The Cancer Drugs Fund has provided more than 10,000 patients with access to treatment in the first full year of its existence, but stark inequalities remain between the devolved nations of the UK.
More than 13,000 patients have now received treatment funded by the government's Cancer Drugs Fund between its (interim) launch in October 2010 and March 2012, accessing 94 different drugs under the scheme, according to a report by UK charity the Rarer Cancers Foundation.
And over the lifetime of the Fund, which is due to run until 2014, the group predicts that more than 44,000 patients will gain access to treatments at a cost of just over £508 million.
However, access to cancer drugs is now "considerably greater" in England than it is in Scotland, Wales or Northern Ireland, the report has revealed.
Patients in Scotland are three times less likely and those in Wales five times less likely to be treated with previously unfunded cancer drugs than their peers in England, while clinicians in Northern Ireland are eight times less likely to make requests on behalf of patients, highlighting the stark inequalities for patients in the UK.
It seems there are also regional variations within England too, in terms of the number of applications made to the fund, as well as differences in the drugs that are routinely funded by each, that need to be addressed.
For example, for the year 2011/12, 1,396 CDF applications were approved and 66 rejected by the NHS West Midlands Strategic Health Authority, while just 688 were approved and seven denied by NHS Yorkshire and the Humber.
And there are clear differences in the approval rate when adjusted for population too; for example, NHS South East Coast has an approval rate over 50% higher than that in NHS North West, the charity claims.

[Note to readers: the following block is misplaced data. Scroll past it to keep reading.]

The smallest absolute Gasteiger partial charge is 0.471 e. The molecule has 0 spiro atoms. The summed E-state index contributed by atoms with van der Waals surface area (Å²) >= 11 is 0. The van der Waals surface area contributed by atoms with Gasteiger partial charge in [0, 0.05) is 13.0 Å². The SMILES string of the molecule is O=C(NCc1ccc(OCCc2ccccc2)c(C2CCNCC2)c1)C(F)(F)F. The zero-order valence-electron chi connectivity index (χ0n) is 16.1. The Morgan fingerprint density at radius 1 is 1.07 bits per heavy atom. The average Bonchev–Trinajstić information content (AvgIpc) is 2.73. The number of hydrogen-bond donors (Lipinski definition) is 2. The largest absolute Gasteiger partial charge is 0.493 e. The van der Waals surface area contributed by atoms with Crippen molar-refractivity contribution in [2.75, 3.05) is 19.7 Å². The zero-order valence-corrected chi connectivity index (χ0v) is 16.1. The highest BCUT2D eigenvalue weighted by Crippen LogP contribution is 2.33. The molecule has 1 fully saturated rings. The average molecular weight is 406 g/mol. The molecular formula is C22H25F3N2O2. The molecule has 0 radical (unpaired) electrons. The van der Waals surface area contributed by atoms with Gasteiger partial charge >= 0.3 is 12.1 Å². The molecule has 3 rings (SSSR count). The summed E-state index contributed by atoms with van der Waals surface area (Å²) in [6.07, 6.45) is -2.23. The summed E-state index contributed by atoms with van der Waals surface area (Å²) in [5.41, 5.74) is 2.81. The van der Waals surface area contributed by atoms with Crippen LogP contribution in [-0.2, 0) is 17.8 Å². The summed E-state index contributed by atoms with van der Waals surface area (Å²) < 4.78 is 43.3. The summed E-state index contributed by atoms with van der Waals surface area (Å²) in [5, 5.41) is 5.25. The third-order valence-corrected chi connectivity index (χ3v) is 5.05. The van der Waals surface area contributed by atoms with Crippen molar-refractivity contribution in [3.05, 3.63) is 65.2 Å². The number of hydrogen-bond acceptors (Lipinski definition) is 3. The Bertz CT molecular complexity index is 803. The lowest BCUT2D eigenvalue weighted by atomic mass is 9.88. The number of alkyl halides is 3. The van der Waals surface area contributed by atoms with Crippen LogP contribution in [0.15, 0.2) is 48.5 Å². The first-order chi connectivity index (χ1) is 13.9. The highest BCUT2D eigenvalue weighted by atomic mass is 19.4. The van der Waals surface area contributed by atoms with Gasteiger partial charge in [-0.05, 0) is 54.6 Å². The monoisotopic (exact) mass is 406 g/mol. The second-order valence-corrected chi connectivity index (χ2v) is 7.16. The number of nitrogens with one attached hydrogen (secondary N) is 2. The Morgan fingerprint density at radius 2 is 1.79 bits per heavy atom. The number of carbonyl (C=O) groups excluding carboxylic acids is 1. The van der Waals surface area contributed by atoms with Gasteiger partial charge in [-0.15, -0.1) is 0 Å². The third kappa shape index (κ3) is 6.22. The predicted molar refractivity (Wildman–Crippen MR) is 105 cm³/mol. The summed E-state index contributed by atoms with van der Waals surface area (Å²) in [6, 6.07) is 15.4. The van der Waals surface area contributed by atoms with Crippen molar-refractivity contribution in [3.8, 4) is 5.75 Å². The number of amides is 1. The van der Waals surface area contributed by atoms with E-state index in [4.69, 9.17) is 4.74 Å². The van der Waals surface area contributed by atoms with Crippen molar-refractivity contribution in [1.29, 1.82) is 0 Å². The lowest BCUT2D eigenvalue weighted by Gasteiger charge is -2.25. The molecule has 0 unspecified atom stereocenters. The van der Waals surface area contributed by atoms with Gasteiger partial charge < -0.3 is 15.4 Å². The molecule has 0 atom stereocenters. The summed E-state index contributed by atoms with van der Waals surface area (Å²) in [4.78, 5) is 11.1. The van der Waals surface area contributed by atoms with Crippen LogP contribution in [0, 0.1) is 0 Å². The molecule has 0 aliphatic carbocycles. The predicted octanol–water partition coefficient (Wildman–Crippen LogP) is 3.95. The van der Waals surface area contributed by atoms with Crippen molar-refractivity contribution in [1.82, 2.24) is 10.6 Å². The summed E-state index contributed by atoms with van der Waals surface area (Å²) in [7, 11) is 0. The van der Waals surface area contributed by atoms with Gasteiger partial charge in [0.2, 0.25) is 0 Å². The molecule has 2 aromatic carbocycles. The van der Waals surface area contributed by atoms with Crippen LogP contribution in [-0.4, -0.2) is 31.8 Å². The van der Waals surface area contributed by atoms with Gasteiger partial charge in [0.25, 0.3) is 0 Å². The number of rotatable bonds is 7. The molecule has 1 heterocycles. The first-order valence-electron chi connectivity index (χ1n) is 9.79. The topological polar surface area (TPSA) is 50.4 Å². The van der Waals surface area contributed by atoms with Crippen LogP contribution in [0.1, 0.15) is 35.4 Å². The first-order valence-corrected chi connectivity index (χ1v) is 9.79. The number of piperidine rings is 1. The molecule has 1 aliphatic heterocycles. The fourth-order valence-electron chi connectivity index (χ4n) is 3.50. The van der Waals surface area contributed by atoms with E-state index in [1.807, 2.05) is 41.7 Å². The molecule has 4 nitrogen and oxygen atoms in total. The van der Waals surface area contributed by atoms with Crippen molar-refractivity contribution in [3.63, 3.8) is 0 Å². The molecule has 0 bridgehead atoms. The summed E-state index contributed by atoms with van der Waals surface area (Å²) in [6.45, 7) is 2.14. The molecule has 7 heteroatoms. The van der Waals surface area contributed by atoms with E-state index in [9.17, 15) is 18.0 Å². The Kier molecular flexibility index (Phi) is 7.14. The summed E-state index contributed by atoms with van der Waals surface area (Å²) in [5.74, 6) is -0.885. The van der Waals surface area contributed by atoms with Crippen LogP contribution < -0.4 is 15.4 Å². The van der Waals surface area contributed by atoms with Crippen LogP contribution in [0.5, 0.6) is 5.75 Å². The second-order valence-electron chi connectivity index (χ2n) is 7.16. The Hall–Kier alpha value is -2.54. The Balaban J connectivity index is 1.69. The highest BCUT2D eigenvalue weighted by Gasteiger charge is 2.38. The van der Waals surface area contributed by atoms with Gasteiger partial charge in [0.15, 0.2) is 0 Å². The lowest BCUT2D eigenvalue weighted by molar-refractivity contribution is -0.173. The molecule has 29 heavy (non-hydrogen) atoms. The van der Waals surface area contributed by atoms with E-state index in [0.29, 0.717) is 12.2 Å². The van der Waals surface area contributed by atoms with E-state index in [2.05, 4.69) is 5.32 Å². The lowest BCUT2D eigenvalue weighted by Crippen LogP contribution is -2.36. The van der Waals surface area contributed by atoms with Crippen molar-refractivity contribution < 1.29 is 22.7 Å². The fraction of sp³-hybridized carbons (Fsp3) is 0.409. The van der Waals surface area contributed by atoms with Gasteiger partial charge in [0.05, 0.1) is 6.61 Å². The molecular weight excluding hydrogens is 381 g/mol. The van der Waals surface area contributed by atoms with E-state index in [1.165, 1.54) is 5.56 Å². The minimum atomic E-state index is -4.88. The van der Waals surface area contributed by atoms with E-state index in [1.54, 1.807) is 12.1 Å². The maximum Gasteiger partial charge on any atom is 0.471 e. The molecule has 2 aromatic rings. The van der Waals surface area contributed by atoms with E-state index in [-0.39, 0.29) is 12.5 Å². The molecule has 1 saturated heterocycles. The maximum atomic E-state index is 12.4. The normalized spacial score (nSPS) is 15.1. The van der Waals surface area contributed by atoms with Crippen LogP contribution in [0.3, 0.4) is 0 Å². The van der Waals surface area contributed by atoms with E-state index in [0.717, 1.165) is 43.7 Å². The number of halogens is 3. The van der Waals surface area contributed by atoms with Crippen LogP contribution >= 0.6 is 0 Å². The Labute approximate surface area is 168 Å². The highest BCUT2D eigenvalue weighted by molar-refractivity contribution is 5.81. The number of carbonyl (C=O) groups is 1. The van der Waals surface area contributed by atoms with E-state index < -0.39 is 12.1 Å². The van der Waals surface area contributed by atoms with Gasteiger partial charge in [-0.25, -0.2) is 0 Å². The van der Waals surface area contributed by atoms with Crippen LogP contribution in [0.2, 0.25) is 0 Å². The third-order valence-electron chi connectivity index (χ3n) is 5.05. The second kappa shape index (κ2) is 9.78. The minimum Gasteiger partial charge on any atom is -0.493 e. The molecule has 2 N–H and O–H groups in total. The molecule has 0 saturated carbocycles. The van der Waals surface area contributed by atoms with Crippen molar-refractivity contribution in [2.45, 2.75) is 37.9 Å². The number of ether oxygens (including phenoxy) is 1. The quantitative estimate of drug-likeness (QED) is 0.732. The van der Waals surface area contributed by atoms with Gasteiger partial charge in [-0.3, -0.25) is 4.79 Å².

NICE cancer rejections up?
According to the report, there has also been a significant rise in the number of cancer drugs rejected by the National Institute for Health and Clinical Excellence for National Health Service use since the introduction of the Fund.
It claims that the Institute now rejects nearly 60% of the cancer treatments it appraises, a sharp increase on the rate of 40% before the CDF was introduced, despite extending the threshold for so-called end-of-life drugs and a dip in the average cost of new cancer medicines.
However, a spokesperson for NICE has refuted this claim, telling PharmaTimes UK News "their figures don’t tally with ours".
It stressed that 60% of all the cancer drugs it has appraised since March 2000 have been endorsed for NHS use, with a further 11% for certain patients or for use in clinical research, leaving just 29% outrightly rejected.
"As the numbers of cancer drug appraisals undertaken each year are relatively small, any variation in appraisal outcome from year to year is likely to be magnified and may not give a balanced overall representation of the typical decision outcomes," the spokesperson told PT.
The Institute also stressed that its appraisal process "has not changed" and that its independent appraisal committee "still makes its decisions the same rigorous manner, based on the evidence provided, as it did before the introduction of the Cancer Drugs Fund".
Elsewhere, there is growing concern over the seamless access to cancer drugs following the end of the CDF's current form in 2014.
New system "will protect patients"
It remains undecided what arrangements will be put in place after this date, but a spokesperson for the Department of Health told PT that there will be a system in place to protect patients accessing drugs through the Fund.
The Rarer Cancers Foundation has welcomed the Department of Health's decision that a small number of existing drugs - which may include previously unfunded cancer medicines - licensed before 2014 will be subject to value-based pricing when the new system is introduced.
But "the absence of a clear mechanism threatens to reverse the welcome progress that has been made in improving access to cancer drugs," the charity argues, and warns that, "unless action is taken to put in place alternative arrangements, we estimate that the result of this change would be to deny over 16,000 cancer patients life-extending treatment every year".